I read blogs. There, I said it. Am I stepping out of some intellectual closet here? (click here if you can’t name that adapted quote.) But seriously, I love the fact that people with interesting, challenging and often funny things to say are happy to share that with the world. These people are often experts in their field. In between day jobs – because only a lucky few can make a living by doing it – they give time and attention to writing for free. As a teacher I try to find ways to turn anything I find – fossils from the beach, events in the news, random YouTube videos – into a ‘teachable moment’. So why not make blogs one of theose things?
Blog writing has some huge advantages over textbooks for enthusing our students.
- broad – textbooks often (these days almost always) stick to a narrow syllabus.
- up-to-date – Ed Yong for example tends to be several days, if not weeks, ahead of even the online versions of print media.
- enthusiastic – blog writers wouldn’t do it for fun if they didn’t have passion for their subjects.
- expert – during swine flu scares the infectious disease blog Effect Measure was invaluable as the mainstream media veered between mass hysteria and total denial.
In some ways I would see the breadth of science covered in blogs as a double advantage for teaching purposes. Some students will be inspired by the breath of the subject, as revealed by a good science blogger. More prosaically, when reading a blog post students will practise extracting information from a longer article. This is a higher-level skill, one of those L2l things none of us ever thought of teaching before the government told us we should do it. Blogs are often written informally, translating dusty scientific articles into vivid prose. The advantages of being able to include images, videos and links can’t be ignored in their ability to catch a student’s imagination. The comments provide a view of the discussion that should so often accompany science but is so often missed in textbooks and scholarly accounts. The impassioned language and often creative insults isn’t necessarily a bad thing either, as anyone who’s followed the recent dispute between James Delingpole and Simon Singh can attest.)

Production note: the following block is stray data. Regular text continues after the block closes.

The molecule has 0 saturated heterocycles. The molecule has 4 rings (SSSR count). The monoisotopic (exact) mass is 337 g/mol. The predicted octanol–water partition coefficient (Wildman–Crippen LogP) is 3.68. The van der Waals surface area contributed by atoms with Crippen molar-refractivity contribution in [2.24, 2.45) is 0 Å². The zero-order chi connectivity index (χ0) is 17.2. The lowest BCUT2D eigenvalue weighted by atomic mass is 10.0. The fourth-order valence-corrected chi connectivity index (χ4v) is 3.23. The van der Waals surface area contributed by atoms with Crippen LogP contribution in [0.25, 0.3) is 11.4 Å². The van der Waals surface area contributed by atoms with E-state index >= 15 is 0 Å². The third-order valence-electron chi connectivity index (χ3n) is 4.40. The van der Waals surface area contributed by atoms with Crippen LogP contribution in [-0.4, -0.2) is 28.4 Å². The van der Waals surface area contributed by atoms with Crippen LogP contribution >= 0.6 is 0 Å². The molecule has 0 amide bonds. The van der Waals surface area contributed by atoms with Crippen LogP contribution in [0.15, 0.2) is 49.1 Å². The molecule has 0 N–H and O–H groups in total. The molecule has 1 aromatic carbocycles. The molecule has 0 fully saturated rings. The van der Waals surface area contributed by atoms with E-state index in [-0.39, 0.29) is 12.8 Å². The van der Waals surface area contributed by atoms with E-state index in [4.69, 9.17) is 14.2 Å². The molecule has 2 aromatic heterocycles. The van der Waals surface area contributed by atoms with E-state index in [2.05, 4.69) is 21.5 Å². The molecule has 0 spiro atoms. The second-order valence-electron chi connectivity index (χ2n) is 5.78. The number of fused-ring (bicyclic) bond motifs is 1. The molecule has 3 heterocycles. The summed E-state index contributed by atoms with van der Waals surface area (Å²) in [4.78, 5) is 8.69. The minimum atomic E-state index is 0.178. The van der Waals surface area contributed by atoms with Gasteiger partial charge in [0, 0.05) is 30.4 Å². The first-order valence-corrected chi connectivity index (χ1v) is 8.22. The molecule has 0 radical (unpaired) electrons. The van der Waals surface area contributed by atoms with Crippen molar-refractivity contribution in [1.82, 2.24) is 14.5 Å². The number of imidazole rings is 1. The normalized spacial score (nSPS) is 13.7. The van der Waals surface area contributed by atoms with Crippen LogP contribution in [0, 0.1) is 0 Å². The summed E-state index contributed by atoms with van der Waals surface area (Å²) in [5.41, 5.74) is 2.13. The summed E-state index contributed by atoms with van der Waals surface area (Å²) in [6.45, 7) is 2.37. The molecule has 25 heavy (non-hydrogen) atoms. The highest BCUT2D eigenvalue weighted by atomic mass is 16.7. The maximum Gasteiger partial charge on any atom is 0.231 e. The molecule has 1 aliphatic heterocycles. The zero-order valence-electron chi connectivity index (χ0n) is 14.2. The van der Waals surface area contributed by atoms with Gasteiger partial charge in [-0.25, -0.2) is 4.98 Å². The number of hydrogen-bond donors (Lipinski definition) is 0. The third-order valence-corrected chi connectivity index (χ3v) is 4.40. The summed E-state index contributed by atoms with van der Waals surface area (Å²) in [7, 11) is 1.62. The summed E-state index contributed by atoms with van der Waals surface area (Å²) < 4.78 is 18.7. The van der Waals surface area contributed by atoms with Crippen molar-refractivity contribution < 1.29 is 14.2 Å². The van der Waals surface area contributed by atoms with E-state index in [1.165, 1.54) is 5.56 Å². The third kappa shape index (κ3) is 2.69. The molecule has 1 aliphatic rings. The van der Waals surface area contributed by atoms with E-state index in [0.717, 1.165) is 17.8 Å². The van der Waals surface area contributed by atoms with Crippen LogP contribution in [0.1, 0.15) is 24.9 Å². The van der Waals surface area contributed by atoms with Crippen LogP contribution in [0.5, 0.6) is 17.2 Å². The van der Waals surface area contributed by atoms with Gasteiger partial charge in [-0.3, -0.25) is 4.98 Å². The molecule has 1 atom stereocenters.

I’ve found the best way to use blogs is as one of several source materials on a relevant topic, ideally one in the news. You could give students a news topic, perhaps linked to mainstream media versions, then ask them to find blog posts about it. Alternatively, point them a particular blog and ask them to choose one post to review, ideally by commenting.
I have a list on the right which desperately needs updating; perhaps more could be added in the comments? Which you choose will of course depend on which speciality you teach and what you’re hoping the students will get out of it. For biology and great reviews of recent research, Ed Yong’s Not Exactly Rocket Science is fantastic – I keep meaning to have a proper look at the rest of the blogs hosted by Discover magazine. Bad Science from Ben Goldacre includes his Guardian columns and more. The Quackometer is another blog on pseudoscience, especially alternative medicine claims. ScienceBlogs – which today is focusing on the science of kissing, almost guaranteed to get a student reading avidly – is a portal to all kinds of interesting blogs, despite the recent Pepsigate ‘scandal’. Melanie Windridge blogged about nuclear fusion while on her IoP Schools and Colleges tour. Studnets who immediately claim that ‘this is all too hard for us’ should be directed to Rhys Morgan’s blog.
By considering both the science and the presentation, it is easy to learn lessons about effective science communication. Perhaps they could then write a set of rules or guidelines to apply to their next powerpoint presentation or wiki. If the blog doesn’t have links, it’s easy to find your own explanations of complex ideas online, perhaps using the ‘Simple English’ Wikipedia or equivalent sites. Can they translate or summarise what they’ve learned? Write a series of comprehension questions to be used with the blog post? Give their own responses to ethical issues raised or local implications?
Maybe they could produce their own classroom blog – imagine one student a week is assigned to write a blog post about that week’s science lessons, with appropriate images and links. Other students could comment on the work, building on the ideas and suggesting their own interpretations or how they might apply it. I’ve seen more online about using blogs with primary classes but hope to use this, perhaps with my older students to start with, this year. In the shorter term, students could produce a hotlinked document in the style of a blog post. Imagine producing a pdf to be accessed through the school VLE, text and images with key terms expanded by external links. It’s as if we’re enabling students to be independant learners… but now I’m sounding far too consultant-y.
This post was featured in an educational technology blog carnival, hosted by Danny Nicholson at The Whiteboard Blog.